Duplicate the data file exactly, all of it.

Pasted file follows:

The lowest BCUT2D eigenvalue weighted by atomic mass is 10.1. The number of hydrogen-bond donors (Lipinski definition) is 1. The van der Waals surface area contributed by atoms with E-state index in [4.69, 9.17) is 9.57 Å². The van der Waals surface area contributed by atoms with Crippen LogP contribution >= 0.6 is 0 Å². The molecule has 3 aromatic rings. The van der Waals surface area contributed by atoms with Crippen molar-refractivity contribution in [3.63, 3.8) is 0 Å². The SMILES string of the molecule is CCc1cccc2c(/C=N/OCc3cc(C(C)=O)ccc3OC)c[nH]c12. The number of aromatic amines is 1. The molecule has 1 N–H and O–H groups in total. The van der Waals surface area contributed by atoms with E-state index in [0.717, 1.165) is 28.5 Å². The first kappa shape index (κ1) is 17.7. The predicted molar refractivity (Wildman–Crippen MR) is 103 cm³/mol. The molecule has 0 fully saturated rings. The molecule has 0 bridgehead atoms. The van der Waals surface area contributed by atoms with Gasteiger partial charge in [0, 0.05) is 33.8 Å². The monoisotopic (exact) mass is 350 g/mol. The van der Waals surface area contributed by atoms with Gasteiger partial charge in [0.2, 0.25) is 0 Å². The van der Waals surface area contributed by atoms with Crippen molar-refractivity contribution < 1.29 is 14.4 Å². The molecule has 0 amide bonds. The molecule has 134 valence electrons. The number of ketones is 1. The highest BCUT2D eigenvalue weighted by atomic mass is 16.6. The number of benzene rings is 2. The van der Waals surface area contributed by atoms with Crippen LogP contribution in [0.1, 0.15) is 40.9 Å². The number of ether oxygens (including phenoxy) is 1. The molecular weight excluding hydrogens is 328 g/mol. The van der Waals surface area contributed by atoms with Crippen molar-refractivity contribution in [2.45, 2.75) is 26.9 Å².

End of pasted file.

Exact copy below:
The lowest BCUT2D eigenvalue weighted by atomic mass is 10.1. The number of hydrogen-bond donors (Lipinski definition) is 1. The van der Waals surface area contributed by atoms with E-state index in [4.69, 9.17) is 9.57 Å². The van der Waals surface area contributed by atoms with Crippen LogP contribution >= 0.6 is 0 Å². The molecule has 3 aromatic rings. The van der Waals surface area contributed by atoms with Crippen molar-refractivity contribution in [3.63, 3.8) is 0 Å². The SMILES string of the molecule is CCc1cccc2c(/C=N/OCc3cc(C(C)=O)ccc3OC)c[nH]c12. The number of aromatic amines is 1. The molecule has 1 N–H and O–H groups in total. The van der Waals surface area contributed by atoms with E-state index in [0.717, 1.165) is 28.5 Å². The first kappa shape index (κ1) is 17.7. The predicted molar refractivity (Wildman–Crippen MR) is 103 cm³/mol. The molecule has 0 fully saturated rings. The molecule has 0 bridgehead atoms. The van der Waals surface area contributed by atoms with Gasteiger partial charge in [0, 0.05) is 33.8 Å². The monoisotopic (exact) mass is 350 g/mol. The van der Waals surface area contributed by atoms with Gasteiger partial charge in [0.2, 0.25) is 0 Å². The van der Waals surface area contributed by atoms with Crippen molar-refractivity contribution < 1.29 is 14.4 Å². The molecule has 0 amide bonds. The molecule has 134 valence electrons. The number of ketones is 1. The highest BCUT2D eigenvalue weighted by atomic mass is 16.6. The number of benzene rings is 2. The van der Waals surface area contributed by atoms with Crippen LogP contribution in [0.1, 0.15) is 40.9 Å². The number of ether oxygens (including phenoxy) is 1. The molecular weight excluding hydrogens is 328 g/mol. The van der Waals surface area contributed by atoms with Crippen molar-refractivity contribution in [2.45, 2.75) is 26.9 Å².